Planting season is in full swing, and corn is going in the ground. As corn seedlings poke through the soil, producers will want to protecting them from pests that might cut their life short, particularly black cutworms.

“Black cutworms (BCW) can cause a reduction of plant population,” says Michael Gray, professor and assistant dean of the Illinois College of Agriculture and Natural Resources Extension. A single BCW larva is capable of cutting about four corn plants in its lifetime—depending on the size of the plants.

How Black Cutworms Attack Corn

As their name suggests, cutworm species chew through corn seedlings, typically targeting plants that have between one and four leaves. BCW attack corn plants early in the season and can result in substantial stand, and ultimately, yield loss. Now, as corn is peeking through the soil it is primed for exposure to damage.

“Don’t assume 'I planted a Bt hybrid—I don’t need to worry about this pest,’” suggests Gray. “Not all Bt hybrids offer the same level of protection. If it just offers suppression, scout more diligently.”

Corn is most susceptible when it’s 15” or shorter, but can still suffer damage in later stages. The first sign may be pinholes in leaves, because when BCW are young, they do not cut the plant at the base. However, as the black cutworms grow, they will be able to cut plants completely.

Plants may be able to recover from BCW cuttings if the growing point is below ground. If the growing point is cut, there will likely be a total plant loss. As corn reaches later stages, BCW can tunnel into the plant and hollow out the stalk through the growing point.

When scouting, be sure to check low spots in fields. Take special caution when chickweed, shepherd’s purse, peppergrass and mustard weeds are present; BCW favor these weeds for laying eggs.

How to Protect Your Fields

Plant to scout all fields at least once per week for three to four weeks after corn emergence. In each field check at least five locations and 50 plants. Keep a tally of how many plants have leaf feeding (pinholes), cutting, wilting or missing plants. If a plant has damage, dig around the plant to try to find the BCW larvae. They burrow the ground to moisture—this could be 3” to 4” in dry areas. Be sure to give special attention to late planted or weedy fields. Illinois State University research suggests rescue insecticide treatment if a field has at least 3% damage and you find larvae present.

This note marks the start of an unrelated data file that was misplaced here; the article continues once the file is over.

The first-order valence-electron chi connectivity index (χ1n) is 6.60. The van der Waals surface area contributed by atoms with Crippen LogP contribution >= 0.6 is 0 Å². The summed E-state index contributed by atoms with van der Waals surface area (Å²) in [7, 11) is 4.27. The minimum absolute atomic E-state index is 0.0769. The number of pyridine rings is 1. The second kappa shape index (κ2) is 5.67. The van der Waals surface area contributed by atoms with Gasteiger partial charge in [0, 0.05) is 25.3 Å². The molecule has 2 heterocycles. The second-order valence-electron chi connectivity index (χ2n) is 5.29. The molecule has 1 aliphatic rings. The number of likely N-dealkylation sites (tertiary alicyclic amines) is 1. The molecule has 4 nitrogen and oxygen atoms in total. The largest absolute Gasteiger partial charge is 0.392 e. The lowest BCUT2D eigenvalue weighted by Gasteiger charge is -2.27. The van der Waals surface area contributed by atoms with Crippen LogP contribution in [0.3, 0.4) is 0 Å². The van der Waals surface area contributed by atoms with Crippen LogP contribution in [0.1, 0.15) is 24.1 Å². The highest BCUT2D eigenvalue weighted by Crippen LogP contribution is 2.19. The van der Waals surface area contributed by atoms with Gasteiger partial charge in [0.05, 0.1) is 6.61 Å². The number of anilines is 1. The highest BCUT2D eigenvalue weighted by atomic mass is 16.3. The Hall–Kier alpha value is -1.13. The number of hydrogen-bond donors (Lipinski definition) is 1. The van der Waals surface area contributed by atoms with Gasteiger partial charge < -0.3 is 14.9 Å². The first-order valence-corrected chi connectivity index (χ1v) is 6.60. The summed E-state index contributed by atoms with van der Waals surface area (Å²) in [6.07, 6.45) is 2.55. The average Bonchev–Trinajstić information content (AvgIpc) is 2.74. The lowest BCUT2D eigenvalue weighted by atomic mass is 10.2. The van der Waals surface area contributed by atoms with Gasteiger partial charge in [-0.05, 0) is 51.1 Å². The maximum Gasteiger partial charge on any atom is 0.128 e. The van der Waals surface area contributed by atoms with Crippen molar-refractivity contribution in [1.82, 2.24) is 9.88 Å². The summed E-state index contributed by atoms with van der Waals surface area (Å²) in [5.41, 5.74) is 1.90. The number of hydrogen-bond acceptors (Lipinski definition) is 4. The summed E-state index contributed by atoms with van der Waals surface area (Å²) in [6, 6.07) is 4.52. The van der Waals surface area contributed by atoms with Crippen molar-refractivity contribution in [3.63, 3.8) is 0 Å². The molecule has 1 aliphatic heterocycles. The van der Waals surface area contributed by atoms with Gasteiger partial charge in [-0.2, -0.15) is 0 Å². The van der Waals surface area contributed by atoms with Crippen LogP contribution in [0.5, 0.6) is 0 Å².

How can you make sure you are scouting effectively? Do it when your fields are at greatest risk. Purdue offers a handy chart (below) for guidance.

Chart courtesy of Purdue University

Farmers will want to determine which of their fields might be at risk. Here are some key pieces of information to use when evaluating farmland.

  • BCW overwinter in the Gulf states and migrate to Northern states in March and April.
  • An average BCW cuts 3-4 corn plants.
  • Eggs can be laid single or multiple at a time, and they hatch in 5-10 days.
  • There are 3 to 4 generations of BCW per year.
  • Moths prefer to lay eggs in fields with established weeds or trash.
  • BCW are more likely in a corn after soybeans year or after winter wheat.
  • Fields with reduced tillage, late tillage and planting, no-till, next to permanent vegetation, weed infestation or with soybean residue are at higher risk of BCW infestation.

Give corn a strong start this year by keeping BCW from cutting your yield—and profits—short.